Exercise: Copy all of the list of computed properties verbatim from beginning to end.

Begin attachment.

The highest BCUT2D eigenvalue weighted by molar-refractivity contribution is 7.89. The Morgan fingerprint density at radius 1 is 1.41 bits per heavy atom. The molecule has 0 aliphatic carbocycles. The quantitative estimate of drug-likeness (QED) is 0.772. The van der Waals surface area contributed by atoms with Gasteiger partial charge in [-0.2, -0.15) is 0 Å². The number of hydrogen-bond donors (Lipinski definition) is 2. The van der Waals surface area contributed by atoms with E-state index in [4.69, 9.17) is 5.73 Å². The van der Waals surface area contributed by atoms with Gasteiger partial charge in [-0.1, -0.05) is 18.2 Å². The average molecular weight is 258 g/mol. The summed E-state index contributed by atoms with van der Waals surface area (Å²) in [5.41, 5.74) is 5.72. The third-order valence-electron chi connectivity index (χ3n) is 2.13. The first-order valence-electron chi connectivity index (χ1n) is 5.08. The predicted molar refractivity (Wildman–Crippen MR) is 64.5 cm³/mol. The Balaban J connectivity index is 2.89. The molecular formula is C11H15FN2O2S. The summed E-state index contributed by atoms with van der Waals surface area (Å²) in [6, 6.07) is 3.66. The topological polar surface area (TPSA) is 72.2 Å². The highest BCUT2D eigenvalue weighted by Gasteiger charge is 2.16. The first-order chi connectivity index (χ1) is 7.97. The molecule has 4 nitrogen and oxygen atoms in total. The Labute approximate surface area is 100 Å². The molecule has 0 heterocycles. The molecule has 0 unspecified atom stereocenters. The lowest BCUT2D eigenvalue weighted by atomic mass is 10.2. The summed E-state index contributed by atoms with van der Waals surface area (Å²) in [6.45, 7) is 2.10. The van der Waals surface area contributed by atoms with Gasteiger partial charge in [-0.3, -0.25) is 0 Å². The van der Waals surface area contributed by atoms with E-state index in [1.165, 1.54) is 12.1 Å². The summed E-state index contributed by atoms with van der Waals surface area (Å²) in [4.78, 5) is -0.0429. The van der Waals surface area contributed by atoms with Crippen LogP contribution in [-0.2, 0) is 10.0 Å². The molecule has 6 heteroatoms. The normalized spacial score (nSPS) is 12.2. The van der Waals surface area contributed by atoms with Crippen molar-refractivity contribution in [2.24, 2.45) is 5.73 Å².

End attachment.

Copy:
The highest BCUT2D eigenvalue weighted by molar-refractivity contribution is 7.89. The Morgan fingerprint density at radius 1 is 1.41 bits per heavy atom. The molecule has 0 aliphatic carbocycles. The quantitative estimate of drug-likeness (QED) is 0.772. The van der Waals surface area contributed by atoms with Gasteiger partial charge in [-0.2, -0.15) is 0 Å². The number of hydrogen-bond donors (Lipinski definition) is 2. The van der Waals surface area contributed by atoms with E-state index in [4.69, 9.17) is 5.73 Å². The van der Waals surface area contributed by atoms with Gasteiger partial charge in [-0.1, -0.05) is 18.2 Å². The average molecular weight is 258 g/mol. The summed E-state index contributed by atoms with van der Waals surface area (Å²) in [5.41, 5.74) is 5.72. The third-order valence-electron chi connectivity index (χ3n) is 2.13. The first-order valence-electron chi connectivity index (χ1n) is 5.08. The predicted molar refractivity (Wildman–Crippen MR) is 64.5 cm³/mol. The Balaban J connectivity index is 2.89. The molecular formula is C11H15FN2O2S. The summed E-state index contributed by atoms with van der Waals surface area (Å²) in [6, 6.07) is 3.66. The topological polar surface area (TPSA) is 72.2 Å². The highest BCUT2D eigenvalue weighted by Gasteiger charge is 2.16. The first-order chi connectivity index (χ1) is 7.97. The molecule has 4 nitrogen and oxygen atoms in total. The Labute approximate surface area is 100 Å². The molecule has 0 heterocycles. The molecule has 0 unspecified atom stereocenters. The lowest BCUT2D eigenvalue weighted by atomic mass is 10.2. The summed E-state index contributed by atoms with van der Waals surface area (Å²) in [6.45, 7) is 2.10. The van der Waals surface area contributed by atoms with Gasteiger partial charge in [-0.3, -0.25) is 0 Å². The van der Waals surface area contributed by atoms with E-state index in [1.165, 1.54) is 12.1 Å². The summed E-state index contributed by atoms with van der Waals surface area (Å²) in [4.78, 5) is -0.0429. The van der Waals surface area contributed by atoms with Crippen LogP contribution in [-0.2, 0) is 10.0 Å². The molecule has 6 heteroatoms. The normalized spacial score (nSPS) is 12.2. The van der Waals surface area contributed by atoms with Crippen molar-refractivity contribution in [2.24, 2.45) is 5.73 Å².